- Hatakka A: Lignin-modifying enzymes from selected white-rot fungi production and role in lignin degradation. FEMS Microbiol Rev. 1994, 13: 125-135. 10.1111/j.1574-6976.1994.tb00039.x.View ArticleGoogle Scholar
- Janusz G, Rogalski J, Szczodrak J: Increased production of laccase by Cerrena unicolor in submerged liquid cultures. World J Microbiol Biotechnol. 2007, 23: 1459-1464. 10.1007/s11274-007-9390-y.View ArticleGoogle Scholar
- De Carvalho MEA, Monteiro MC, Sant'Anna GL: Laccase from Trametes versicolor. Appl Biochem Biotechnol. 1999, 77-79: 723-728. 10.1385/ABAB:79:1-3:723.View ArticleGoogle Scholar
- Ishikawa NK, Kasuya MCM, Vanetti MCD: Antibacterial activity of Lentinula edodes grown in liquid medium. Brazil J Microbiol. 2001, 32: 206-210. [http://www.scielo.br/pdf/bjm/v32n3/7738.pdf]View ArticleGoogle Scholar
- Lee I-Y, Jung K-H, Lee C-H, Park Y-H: Enhanced production of laccase in Trametes versicolor by the addition of ethanol. Biotechnol Lett. 1999, 21: 965-968. 10.1023/A:1005646812381.View ArticleGoogle Scholar
- Leonowicz A, Grzywnowicz K: Quantitative estimation of laccase forms in some white-rot fungi using syringaldazine as a substrate. Enzyme Microb Technol. 1981, 3: 55-62. 10.1016/0141-0229(81)90036-3.View ArticleGoogle Scholar
- Jaszek M, Grzywnowicz K, Malarczyk E, Leonowicz A: Enhanced extracellular laccase activity as a part of the response system of white rot fungi: Trametes versicolor and Abortiporus biennis to paraquat-caused oxidative stress conditions. Pestic Biochem Physiol. 2006, 85: 147-154. 10.1016/j.pestbp.2006.01.002.View ArticleGoogle Scholar
- Xiao YZ, Wu J, Hong YZ, Wang YP, Chen Q, Hang J, Shi YY: Selective induction, purification and characterization of a laccase isozyme from the basidiomycete Trametes sp. AH28-2. Mycologia. 2004, 96 (1): 26-35. 10.2307/3761984.View ArticleGoogle Scholar
- Jarosz-Wilkolazka A, Janusz G, Ruzgas T, Gorton L, Malarczyk E, Leonowicz A: Development of a laccase-modified electrode for amperometric detection of mono- and diphenols. The influence of enzyme storage method. Anal Lett. 2004, 37 (8): 1497-1513. 10.1081/AL-120037583.View ArticleGoogle Scholar
- Pazdzioch-Czochra M, Malarczyk E, Sielewisiuk J: Relationship of demethylation processes to veratric acid concentration and cell density in cultures of Rhodococcus erythropolis. Cell Biol Int. 2003, 27: 325-336. 10.1016/S1065-6995(02)00282-2.View ArticleGoogle Scholar
- Tuomela M: Degradation of lignin and other 14C-labelled compounds in compost and soil with an emphasis on white-rot fungi. 2002, Academic dissertation in microbiology, Faculty of Agriculture and Forestry of the University of Helsinki, [http://ethesis.helsinki.fi/julkaisut/maa/skemi/vk/tuomela/degradat.pdf]Google Scholar
- Calabrese EJ: Overcompensation stimulation: A mechanism for hormetic effects. Crit Rev Toxicol. 2001, 31: 425-470. 10.1080/20014091111749.View ArticleGoogle Scholar
- Calabrese EJ: Hormesis and medicine. Br J Clin Pharmacol. 2008, 66: 594-617.Google Scholar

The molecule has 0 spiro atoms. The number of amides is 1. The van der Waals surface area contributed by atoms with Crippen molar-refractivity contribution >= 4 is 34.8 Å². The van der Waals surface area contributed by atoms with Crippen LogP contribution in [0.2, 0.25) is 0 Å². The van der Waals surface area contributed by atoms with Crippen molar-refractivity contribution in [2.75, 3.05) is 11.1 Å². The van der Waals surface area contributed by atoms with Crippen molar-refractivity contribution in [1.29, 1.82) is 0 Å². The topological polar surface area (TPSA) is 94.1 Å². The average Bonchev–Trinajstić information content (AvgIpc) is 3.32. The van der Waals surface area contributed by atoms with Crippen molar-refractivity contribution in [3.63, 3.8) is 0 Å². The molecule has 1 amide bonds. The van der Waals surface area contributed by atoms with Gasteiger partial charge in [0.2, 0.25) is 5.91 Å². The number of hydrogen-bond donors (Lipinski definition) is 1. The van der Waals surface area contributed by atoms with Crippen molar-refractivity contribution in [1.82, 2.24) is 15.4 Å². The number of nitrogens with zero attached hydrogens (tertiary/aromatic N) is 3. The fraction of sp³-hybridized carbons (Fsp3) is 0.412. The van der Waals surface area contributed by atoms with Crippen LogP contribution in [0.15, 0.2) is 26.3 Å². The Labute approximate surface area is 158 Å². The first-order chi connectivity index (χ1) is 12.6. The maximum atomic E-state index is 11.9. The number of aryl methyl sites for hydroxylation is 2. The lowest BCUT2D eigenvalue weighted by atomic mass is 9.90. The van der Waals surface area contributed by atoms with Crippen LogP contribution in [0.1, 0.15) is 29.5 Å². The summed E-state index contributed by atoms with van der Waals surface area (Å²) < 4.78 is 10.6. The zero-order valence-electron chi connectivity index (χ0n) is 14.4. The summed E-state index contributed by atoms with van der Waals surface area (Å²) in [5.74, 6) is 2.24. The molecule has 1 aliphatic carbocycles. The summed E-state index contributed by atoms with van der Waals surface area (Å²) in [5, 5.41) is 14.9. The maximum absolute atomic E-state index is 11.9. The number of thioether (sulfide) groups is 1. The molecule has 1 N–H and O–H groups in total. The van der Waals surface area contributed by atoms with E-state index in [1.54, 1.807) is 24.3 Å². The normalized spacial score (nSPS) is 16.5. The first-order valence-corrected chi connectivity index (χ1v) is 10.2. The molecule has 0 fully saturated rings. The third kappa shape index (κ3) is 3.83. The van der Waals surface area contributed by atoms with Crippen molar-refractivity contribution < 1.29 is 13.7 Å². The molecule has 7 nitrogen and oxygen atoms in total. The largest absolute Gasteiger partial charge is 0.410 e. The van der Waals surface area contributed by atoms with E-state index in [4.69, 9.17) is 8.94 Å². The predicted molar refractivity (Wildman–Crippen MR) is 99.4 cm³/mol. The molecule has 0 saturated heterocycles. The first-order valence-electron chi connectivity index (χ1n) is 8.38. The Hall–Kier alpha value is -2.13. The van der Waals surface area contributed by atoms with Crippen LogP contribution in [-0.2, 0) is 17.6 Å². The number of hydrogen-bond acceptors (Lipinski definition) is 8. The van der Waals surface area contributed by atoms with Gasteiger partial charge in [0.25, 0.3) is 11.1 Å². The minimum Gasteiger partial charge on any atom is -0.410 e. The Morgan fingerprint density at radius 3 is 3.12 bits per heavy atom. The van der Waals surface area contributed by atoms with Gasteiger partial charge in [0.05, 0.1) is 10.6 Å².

- Stebbing AR: Hormesis-the stimulation of growth by low levels of inhibitors. Sci Total Environ. 1982, 22 (3): 213-34. 10.1016/0048-9697(82)90066-3.View ArticleGoogle Scholar
- Lenger K: Homeopathic potencies identified by a new magnetic resonance method. Subtle Energies & Energy Medicine. 2006, 15 (3): 225-243.Google Scholar
- Lenger K, Bajpai RP, Drexel M: Delayed luminescence of sugar globule with high homeopathic potencies. Homeopathy. 2008, 97 (3): 134-40. 10.1016/j.homp.2008.05.003.View ArticleGoogle Scholar
- Elia V, Niccoli M: Thermodynamics of extremely diluted aqueous solutions. An NY Acad Sci. 1999, 879: 241-248. 10.1111/j.1749-6632.1999.tb10426.x.View ArticleADSGoogle Scholar
- Elia V, Niccoli M: New physico-chemical properties of extremely diluted aqueous solutions. A calorimetric and conductivity study at 25°C. J Therm Anal Calorimet. 2004, 75: 815-836. 10.1023/B:JTAN.0000027178.11665.8f.View ArticleGoogle Scholar
- Belon P, Cumps J, Ennis M, Mannaioni PF, Roberfroid M, Sainte-Laudy J, Wiegant FA: Histamine dilutions modulate basophil activation. Inflamm Res. 2004, 53 (5): 181-8. 10.1007/s00011-003-1242-0. Epub 2004 Apr 21.View ArticleGoogle Scholar
- Tyihak E, Steiner U, Schönbeck F: Time- and dose-dependent double immune response of plants to pathogens. Modern Fungicide and Antifungal Compounds III, 13th Intern Reinhardsbrunn Symp, May 14th-18th 2001, Friedrichroda, Germany (AgroConcept GmbH Bonn). 2002, 187-196.Google Scholar
- Klonowski W: From conformons to human brains: an informal overview of nonlinear dynamics and its applications in biomedicine. Nonlinear Biomed Phys. 2007, 1: 5-8. 10.1186/1753-4631-1-5.View ArticleGoogle Scholar
This article is published under license to BioMed Central Ltd. This is an Open Access article distributed under the terms of the Creative Commons Attribution License (http://creativecommons.org/licenses/by/2.0), which permits unrestricted use, distribution, and reproduction in any medium, provided the original work is properly cited.